[Marxism] Mark Weisbrot on Venezuela

Eli Stephens elishastephens at hotmail.com
Sun Nov 6 15:36:34 MST 2005

Mark Weisbrot is the co-director of the Center for Economic and Policy 
Research; his latest article, entitled "Economic Growth is a Home Run in 
Venezuela", is here:
and is reproduced below.

Weisbrot appeared on CNN yesterday and did a good job indicting the U.S. 
government for its role in the coup against Hugo Chavez; I've got a 
transcript (which isn't available elsewhere) here:

Eli Stephens
  Left I on the News

Economic Growth is a Home Run in Venezuela

By Mark Weisbrot

CARACAS - "Viva Chavez," shouted Chicago White Sox manager Ozzie Guillen, as 
the team celebrated its World Series sweep last week. Guillen is Venezuelan, 
and a national hero in this country of 25 million people who seem to believe 
that they too, along with Chicagoans, have won the World Series.

His cheer for the country's leftist President Hugo Chavez might have caused 
some reaction just a year or two ago. But these days it went largely 
unnoticed, despite the continuing hostility between the Chavez government 
and the Bush administration. Relations between the two governments have been 
sour since the Bush administration supported a military coup against Chavez 
in April 2002, as well as a failed attempt to recall him last year.

But Chavez' popularity is now among the highest of any president in Latin 
America, with a 77 percent approval rating, according to the latest polling.

A few economic statistics go a long way in explaining why the Venezuelan 
government is doing so well and the opposition, which still controls most of 
the media and has most of the country's income, is flagging.

After growing nearly 18 percent last year, the Venezuelan economy has 
expanded 9.3 percent for the first half of this year - the fastest economic 
growth in the hemisphere. Although the government's detractors like to say 
this is just a result of high oil prices, it is not so simple.

Oil prices were even higher and rose much faster in the 1970s. But 
Venezuela's income per person actually fell during the 1970s. In fact, for 
the 28 years that preceded the current government (1970-1998), Venezuela 
suffered one of the worst economic declines in Latin America and the world: 
per capita income fell by 35 percent. This is a worse decline than even 
sub-Saharan Africa suffered during this period, and shows how completely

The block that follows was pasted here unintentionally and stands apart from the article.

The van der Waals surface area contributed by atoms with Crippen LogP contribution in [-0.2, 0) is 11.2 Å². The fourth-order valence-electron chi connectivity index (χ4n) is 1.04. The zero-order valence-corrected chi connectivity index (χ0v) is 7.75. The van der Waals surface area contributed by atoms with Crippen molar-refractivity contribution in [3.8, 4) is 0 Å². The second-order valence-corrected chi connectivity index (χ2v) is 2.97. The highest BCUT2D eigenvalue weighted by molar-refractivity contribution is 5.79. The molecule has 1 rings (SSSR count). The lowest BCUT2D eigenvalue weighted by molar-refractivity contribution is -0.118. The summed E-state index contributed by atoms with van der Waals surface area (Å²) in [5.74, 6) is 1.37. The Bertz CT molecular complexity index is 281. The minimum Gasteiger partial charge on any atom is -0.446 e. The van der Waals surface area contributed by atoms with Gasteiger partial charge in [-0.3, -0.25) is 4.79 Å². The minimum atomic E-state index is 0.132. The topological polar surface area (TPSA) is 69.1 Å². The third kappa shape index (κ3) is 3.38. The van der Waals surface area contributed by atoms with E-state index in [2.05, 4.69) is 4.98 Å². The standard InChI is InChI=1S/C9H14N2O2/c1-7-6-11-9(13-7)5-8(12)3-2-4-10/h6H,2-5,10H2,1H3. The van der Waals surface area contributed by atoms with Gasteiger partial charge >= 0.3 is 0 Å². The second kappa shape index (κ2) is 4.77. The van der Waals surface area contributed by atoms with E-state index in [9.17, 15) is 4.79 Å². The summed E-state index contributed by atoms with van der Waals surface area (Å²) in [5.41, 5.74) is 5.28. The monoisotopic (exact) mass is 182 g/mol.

dysfunctional the economic policies of the old system had become.

Although Chavez talks about building "21st century socialism," the 
Venezuelan government's economic policies are gradualist reform, more akin 
to a European-style social democracy. The private sector is actually a 
larger share of the Venezuelan economy today than it was before Chavez took 

One important reform, long advocated by the International Monetary Fund, has 
been the improvement of tax collection. By requiring both foreign and 
domestically-owned companies to pay the taxes they owe, the government 
actually increased tax collection even during the deep recession of 2003 -- 
a rare economic feat.

As a result, the government is currently running a budget surplus, despite 
billions of dollars of increased social spending that now provides 
subsidized food to 40 percent of the population, health care for millions of 
poor people, and greatly increased education spending. The official poverty 
rate has fallen to 38.5 percent from its most recent peak of 54 percent 
after the opposition oil strike. But this measures only cash income; if the 
food subsidies and health care were taken into account, it would be well 
under 30 percent.

The government's currency controls have also helped to stem the capital 
flight that had hurt the economy prior to 2003. The country's public debt 
and foreign debt are at moderate levels. With an accumulated $30 billion of 
reserves - perhaps twice what the country needs -- Venezuela is well-poised 
to maintain growth even if oil prices drop unexpectedly.

Of courses Venezuela still faces many of the challenges common to the 
region: the judicial system is weak, crime rates are high, and the rule of 
law is not well established. But the present government, which has had less 
than three years of political stability - attempts to overthrow the 
government through violence and large-scale economic sabotage did not cease 
until the oil strike collapsed in February 2003 -- has set the economy on a 
solid growth path. And it has kept its promise to share the nation's oil 
wealth with the poor.

In short, the vast majority of Venezuelans got what they voted for, and even 
some who voted against the government now seem to be satisfied with the 
result. It's a pretty good start, and whatever the Bush administration 
thinks of Chavez - who calls President Bush "Mr. Danger" - it's the way 
democracy is supposed to work.

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